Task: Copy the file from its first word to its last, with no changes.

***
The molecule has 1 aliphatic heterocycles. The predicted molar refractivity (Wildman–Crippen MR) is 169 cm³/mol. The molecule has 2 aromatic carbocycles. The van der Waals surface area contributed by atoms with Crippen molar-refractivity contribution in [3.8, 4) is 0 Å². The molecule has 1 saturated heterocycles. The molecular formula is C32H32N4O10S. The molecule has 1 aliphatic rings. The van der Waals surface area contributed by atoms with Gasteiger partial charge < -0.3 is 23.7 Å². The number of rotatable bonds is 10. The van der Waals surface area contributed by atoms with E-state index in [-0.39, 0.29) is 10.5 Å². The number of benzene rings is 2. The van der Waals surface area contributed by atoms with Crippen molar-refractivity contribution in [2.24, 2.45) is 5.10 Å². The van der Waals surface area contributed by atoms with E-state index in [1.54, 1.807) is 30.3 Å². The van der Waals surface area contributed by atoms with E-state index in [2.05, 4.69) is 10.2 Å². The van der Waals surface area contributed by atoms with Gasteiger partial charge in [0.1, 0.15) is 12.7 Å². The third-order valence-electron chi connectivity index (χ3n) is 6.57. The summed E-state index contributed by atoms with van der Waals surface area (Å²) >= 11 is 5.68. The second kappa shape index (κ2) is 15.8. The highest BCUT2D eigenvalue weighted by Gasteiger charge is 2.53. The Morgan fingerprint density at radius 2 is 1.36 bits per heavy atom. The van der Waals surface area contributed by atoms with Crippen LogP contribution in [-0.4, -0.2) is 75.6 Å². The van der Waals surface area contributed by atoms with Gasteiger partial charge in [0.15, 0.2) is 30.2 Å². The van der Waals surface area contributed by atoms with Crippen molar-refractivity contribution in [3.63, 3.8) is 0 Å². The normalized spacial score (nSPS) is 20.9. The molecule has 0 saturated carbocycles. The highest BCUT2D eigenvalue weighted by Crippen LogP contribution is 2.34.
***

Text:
The molecule has 1 aliphatic heterocycles. The predicted molar refractivity (Wildman–Crippen MR) is 169 cm³/mol. The molecule has 2 aromatic carbocycles. The van der Waals surface area contributed by atoms with Crippen molar-refractivity contribution in [3.8, 4) is 0 Å². The molecule has 1 saturated heterocycles. The molecular formula is C32H32N4O10S. The molecule has 1 aliphatic rings. The van der Waals surface area contributed by atoms with Gasteiger partial charge < -0.3 is 23.7 Å². The number of rotatable bonds is 10. The van der Waals surface area contributed by atoms with E-state index in [-0.39, 0.29) is 10.5 Å². The number of benzene rings is 2. The van der Waals surface area contributed by atoms with Crippen molar-refractivity contribution in [2.24, 2.45) is 5.10 Å². The van der Waals surface area contributed by atoms with E-state index in [1.54, 1.807) is 30.3 Å². The van der Waals surface area contributed by atoms with E-state index in [2.05, 4.69) is 10.2 Å². The van der Waals surface area contributed by atoms with Gasteiger partial charge in [0.1, 0.15) is 12.7 Å². The third-order valence-electron chi connectivity index (χ3n) is 6.57. The summed E-state index contributed by atoms with van der Waals surface area (Å²) >= 11 is 5.68. The second kappa shape index (κ2) is 15.8. The highest BCUT2D eigenvalue weighted by Gasteiger charge is 2.53. The Morgan fingerprint density at radius 2 is 1.36 bits per heavy atom. The van der Waals surface area contributed by atoms with Crippen LogP contribution in [-0.4, -0.2) is 75.6 Å². The van der Waals surface area contributed by atoms with Gasteiger partial charge in [0.15, 0.2) is 30.2 Å². The van der Waals surface area contributed by atoms with Crippen molar-refractivity contribution in [3.63, 3.8) is 0 Å². The normalized spacial score (nSPS) is 20.9. The molecule has 0 saturated carbocycles. The highest BCUT2D eigenvalue weighted by Crippen LogP contribution is 2.34.